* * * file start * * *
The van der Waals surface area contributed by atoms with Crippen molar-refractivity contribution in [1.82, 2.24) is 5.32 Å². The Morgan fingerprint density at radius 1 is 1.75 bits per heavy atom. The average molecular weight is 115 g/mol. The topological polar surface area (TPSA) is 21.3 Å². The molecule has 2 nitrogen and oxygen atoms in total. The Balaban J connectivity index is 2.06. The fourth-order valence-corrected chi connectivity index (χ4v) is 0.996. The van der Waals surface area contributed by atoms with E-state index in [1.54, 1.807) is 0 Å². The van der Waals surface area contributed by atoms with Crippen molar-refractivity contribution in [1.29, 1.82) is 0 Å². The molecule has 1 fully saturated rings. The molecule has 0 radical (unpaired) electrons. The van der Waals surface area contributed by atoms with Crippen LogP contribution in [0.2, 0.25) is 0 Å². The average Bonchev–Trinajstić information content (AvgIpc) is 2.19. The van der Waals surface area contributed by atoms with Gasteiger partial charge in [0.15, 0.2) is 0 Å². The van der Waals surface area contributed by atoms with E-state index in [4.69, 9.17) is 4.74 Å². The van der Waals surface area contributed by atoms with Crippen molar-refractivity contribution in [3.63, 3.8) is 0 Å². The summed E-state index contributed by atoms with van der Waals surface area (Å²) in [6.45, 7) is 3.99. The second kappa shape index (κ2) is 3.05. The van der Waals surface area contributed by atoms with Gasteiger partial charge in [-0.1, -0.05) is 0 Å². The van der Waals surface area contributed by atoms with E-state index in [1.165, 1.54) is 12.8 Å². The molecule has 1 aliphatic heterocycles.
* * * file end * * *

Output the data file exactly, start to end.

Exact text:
The van der Waals surface area contributed by atoms with Crippen molar-refractivity contribution in [1.82, 2.24) is 5.32 Å². The Morgan fingerprint density at radius 1 is 1.75 bits per heavy atom. The average molecular weight is 115 g/mol. The topological polar surface area (TPSA) is 21.3 Å². The molecule has 2 nitrogen and oxygen atoms in total. The Balaban J connectivity index is 2.06. The fourth-order valence-corrected chi connectivity index (χ4v) is 0.996. The van der Waals surface area contributed by atoms with E-state index in [1.54, 1.807) is 0 Å². The van der Waals surface area contributed by atoms with Crippen molar-refractivity contribution in [1.29, 1.82) is 0 Å². The molecule has 1 fully saturated rings. The molecule has 0 radical (unpaired) electrons. The van der Waals surface area contributed by atoms with Crippen LogP contribution in [0.2, 0.25) is 0 Å². The average Bonchev–Trinajstić information content (AvgIpc) is 2.19. The van der Waals surface area contributed by atoms with Gasteiger partial charge in [0.15, 0.2) is 0 Å². The van der Waals surface area contributed by atoms with E-state index in [4.69, 9.17) is 4.74 Å². The van der Waals surface area contributed by atoms with Crippen molar-refractivity contribution in [3.63, 3.8) is 0 Å². The summed E-state index contributed by atoms with van der Waals surface area (Å²) in [6.45, 7) is 3.99. The second kappa shape index (κ2) is 3.05. The van der Waals surface area contributed by atoms with Gasteiger partial charge in [-0.1, -0.05) is 0 Å². The van der Waals surface area contributed by atoms with E-state index in [1.165, 1.54) is 12.8 Å². The molecule has 1 aliphatic heterocycles.